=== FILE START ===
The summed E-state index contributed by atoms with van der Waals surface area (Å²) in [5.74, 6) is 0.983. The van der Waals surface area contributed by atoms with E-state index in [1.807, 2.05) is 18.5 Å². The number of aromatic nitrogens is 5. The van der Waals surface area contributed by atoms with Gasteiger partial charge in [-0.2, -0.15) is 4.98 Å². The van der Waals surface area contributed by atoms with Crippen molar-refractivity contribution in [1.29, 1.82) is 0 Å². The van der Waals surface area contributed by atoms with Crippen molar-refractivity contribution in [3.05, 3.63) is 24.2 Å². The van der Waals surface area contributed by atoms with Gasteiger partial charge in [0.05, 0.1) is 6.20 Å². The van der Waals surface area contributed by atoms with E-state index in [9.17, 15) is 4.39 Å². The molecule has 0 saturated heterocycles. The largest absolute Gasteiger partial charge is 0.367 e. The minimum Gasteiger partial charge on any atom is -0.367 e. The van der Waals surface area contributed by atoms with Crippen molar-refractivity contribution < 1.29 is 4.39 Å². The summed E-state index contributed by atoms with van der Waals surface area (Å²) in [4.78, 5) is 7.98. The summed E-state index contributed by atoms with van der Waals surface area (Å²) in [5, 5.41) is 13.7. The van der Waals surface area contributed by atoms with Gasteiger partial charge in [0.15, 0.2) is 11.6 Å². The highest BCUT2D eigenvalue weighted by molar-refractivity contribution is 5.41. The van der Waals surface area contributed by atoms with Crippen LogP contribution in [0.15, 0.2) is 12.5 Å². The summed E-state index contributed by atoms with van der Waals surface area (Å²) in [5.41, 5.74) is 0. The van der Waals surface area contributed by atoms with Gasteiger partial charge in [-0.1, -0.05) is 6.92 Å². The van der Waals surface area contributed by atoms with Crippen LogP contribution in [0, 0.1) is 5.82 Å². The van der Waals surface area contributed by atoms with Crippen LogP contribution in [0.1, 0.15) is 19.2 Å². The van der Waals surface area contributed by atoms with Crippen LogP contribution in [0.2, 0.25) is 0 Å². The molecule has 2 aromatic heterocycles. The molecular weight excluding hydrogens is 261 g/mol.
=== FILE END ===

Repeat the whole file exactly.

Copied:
The summed E-state index contributed by atoms with van der Waals surface area (Å²) in [5.74, 6) is 0.983. The van der Waals surface area contributed by atoms with E-state index in [1.807, 2.05) is 18.5 Å². The number of aromatic nitrogens is 5. The van der Waals surface area contributed by atoms with Gasteiger partial charge in [-0.2, -0.15) is 4.98 Å². The van der Waals surface area contributed by atoms with Crippen molar-refractivity contribution in [1.29, 1.82) is 0 Å². The van der Waals surface area contributed by atoms with Crippen molar-refractivity contribution in [3.05, 3.63) is 24.2 Å². The van der Waals surface area contributed by atoms with Gasteiger partial charge in [0.05, 0.1) is 6.20 Å². The van der Waals surface area contributed by atoms with E-state index in [9.17, 15) is 4.39 Å². The molecule has 0 saturated heterocycles. The largest absolute Gasteiger partial charge is 0.367 e. The minimum Gasteiger partial charge on any atom is -0.367 e. The van der Waals surface area contributed by atoms with Crippen molar-refractivity contribution < 1.29 is 4.39 Å². The summed E-state index contributed by atoms with van der Waals surface area (Å²) in [4.78, 5) is 7.98. The summed E-state index contributed by atoms with van der Waals surface area (Å²) in [5, 5.41) is 13.7. The van der Waals surface area contributed by atoms with Gasteiger partial charge in [0.15, 0.2) is 11.6 Å². The highest BCUT2D eigenvalue weighted by molar-refractivity contribution is 5.41. The van der Waals surface area contributed by atoms with Crippen LogP contribution in [0.15, 0.2) is 12.5 Å². The summed E-state index contributed by atoms with van der Waals surface area (Å²) in [5.41, 5.74) is 0. The van der Waals surface area contributed by atoms with Gasteiger partial charge in [-0.1, -0.05) is 6.92 Å². The van der Waals surface area contributed by atoms with Crippen LogP contribution in [0, 0.1) is 5.82 Å². The van der Waals surface area contributed by atoms with Crippen LogP contribution in [0.1, 0.15) is 19.2 Å². The van der Waals surface area contributed by atoms with Crippen LogP contribution in [0.2, 0.25) is 0 Å². The molecule has 2 aromatic heterocycles. The molecular weight excluding hydrogens is 261 g/mol.